Geneva: A UN human rights expert said Thursday that Saudi Arabia needed to hold public trials for those accused of murdering journalist Jamal Khashoggi in order for the process to be credible.
“Contrary to Saudi Arabia assertions, these are not internal, domestic matters,” said Agnes Callamard, the United Nations special rapporteur on extrajudicial, summary or arbitrary executions.
The kingdom “is grievously mistaken if it believes that these proceedings, as currently constituted, will satisfy the international community,” she added in a statement.
Khashoggi, a Washington Post contributor and critic of Crown Prince Mohammed bin Salman, was murdered at the Saudi consulate in Istanbul in October.
Riyadh initially said it had no knowledge of his fate, but later blamed the murder on rogue agents.
The public prosecutor in the Saudi capital has charged 11 people over his murder and the government has rejected calls for an independent international investigation.
Callamard is conducting what she has described as “an independent human rights inquiry” into Khashoggi’s death.
She has previously stated that the killing was “planned and perpetrated” by Saudi officials, but her probe was not established by a United Nations resolution and it does not carry the weight of a formal inquiry.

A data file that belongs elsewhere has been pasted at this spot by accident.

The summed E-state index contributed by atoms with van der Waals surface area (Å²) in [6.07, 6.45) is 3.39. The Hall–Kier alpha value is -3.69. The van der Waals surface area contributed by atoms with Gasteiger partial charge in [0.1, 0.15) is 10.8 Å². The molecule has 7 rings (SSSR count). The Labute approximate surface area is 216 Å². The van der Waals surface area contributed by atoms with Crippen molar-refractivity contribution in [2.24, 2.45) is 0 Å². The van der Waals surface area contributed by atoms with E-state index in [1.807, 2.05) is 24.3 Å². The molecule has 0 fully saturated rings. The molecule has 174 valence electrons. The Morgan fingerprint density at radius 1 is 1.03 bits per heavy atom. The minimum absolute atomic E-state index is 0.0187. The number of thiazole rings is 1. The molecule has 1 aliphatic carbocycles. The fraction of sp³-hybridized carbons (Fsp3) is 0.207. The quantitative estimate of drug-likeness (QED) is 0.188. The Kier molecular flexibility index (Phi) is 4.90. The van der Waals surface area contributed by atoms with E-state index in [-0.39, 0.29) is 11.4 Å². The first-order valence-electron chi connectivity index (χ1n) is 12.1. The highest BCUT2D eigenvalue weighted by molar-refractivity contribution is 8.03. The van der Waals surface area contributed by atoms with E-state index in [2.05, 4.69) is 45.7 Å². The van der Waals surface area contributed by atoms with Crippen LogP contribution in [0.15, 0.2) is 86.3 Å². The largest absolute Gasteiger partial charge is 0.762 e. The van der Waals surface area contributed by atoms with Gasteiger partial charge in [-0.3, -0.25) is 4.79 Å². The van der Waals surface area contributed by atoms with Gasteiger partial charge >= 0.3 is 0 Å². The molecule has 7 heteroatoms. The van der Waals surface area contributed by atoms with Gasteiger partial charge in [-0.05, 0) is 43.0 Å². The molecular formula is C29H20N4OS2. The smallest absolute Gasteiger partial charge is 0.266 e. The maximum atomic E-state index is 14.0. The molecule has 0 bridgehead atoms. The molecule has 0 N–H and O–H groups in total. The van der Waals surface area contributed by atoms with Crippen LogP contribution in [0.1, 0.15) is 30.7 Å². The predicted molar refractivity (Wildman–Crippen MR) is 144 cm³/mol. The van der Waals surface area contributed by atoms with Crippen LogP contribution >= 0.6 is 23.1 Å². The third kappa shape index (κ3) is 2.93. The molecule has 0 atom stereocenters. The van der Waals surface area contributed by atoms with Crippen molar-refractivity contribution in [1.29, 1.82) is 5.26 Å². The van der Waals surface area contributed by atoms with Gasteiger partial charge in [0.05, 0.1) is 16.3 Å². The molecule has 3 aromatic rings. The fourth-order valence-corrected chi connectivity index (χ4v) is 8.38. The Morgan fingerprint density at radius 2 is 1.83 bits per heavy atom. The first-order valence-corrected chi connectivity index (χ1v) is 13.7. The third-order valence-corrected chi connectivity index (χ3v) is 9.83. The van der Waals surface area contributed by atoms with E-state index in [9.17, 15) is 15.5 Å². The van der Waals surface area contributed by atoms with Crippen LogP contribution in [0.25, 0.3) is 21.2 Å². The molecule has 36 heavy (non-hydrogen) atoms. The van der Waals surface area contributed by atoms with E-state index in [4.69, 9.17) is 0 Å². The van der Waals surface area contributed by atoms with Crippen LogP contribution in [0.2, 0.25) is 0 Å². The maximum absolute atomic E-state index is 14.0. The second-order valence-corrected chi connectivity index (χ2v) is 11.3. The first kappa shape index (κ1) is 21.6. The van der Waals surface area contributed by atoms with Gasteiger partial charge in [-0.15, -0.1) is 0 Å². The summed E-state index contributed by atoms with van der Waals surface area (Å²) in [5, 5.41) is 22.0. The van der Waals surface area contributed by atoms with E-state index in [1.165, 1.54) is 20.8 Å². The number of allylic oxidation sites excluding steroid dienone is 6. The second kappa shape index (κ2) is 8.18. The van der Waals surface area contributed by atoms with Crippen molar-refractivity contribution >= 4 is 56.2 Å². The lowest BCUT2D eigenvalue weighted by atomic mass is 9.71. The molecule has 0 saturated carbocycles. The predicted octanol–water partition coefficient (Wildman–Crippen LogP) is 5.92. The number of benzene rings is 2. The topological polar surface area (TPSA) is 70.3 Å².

UN special rapporteurs are also independent and do not speak for the world body.
Callamard on Thursday issued a set of recommendations to make the Saudi-led process more credible.
They include making public the names of the accused and charges against them as well as publicising all trial proceedings and the evidence presented.
Callamard also called on international monitors to be allowed at the trial and full transparency regarding any efforts to locate Khashoggi’s remains.
“The rights of the victim and his family are at stake, but so too are the rights of other states under international treaties and law,” she added.
Saudi officials have previously said they were insulted by calls for international supervision of the Khashoggi case, dismissing them as unfair attacks on the integrity of its judicial system.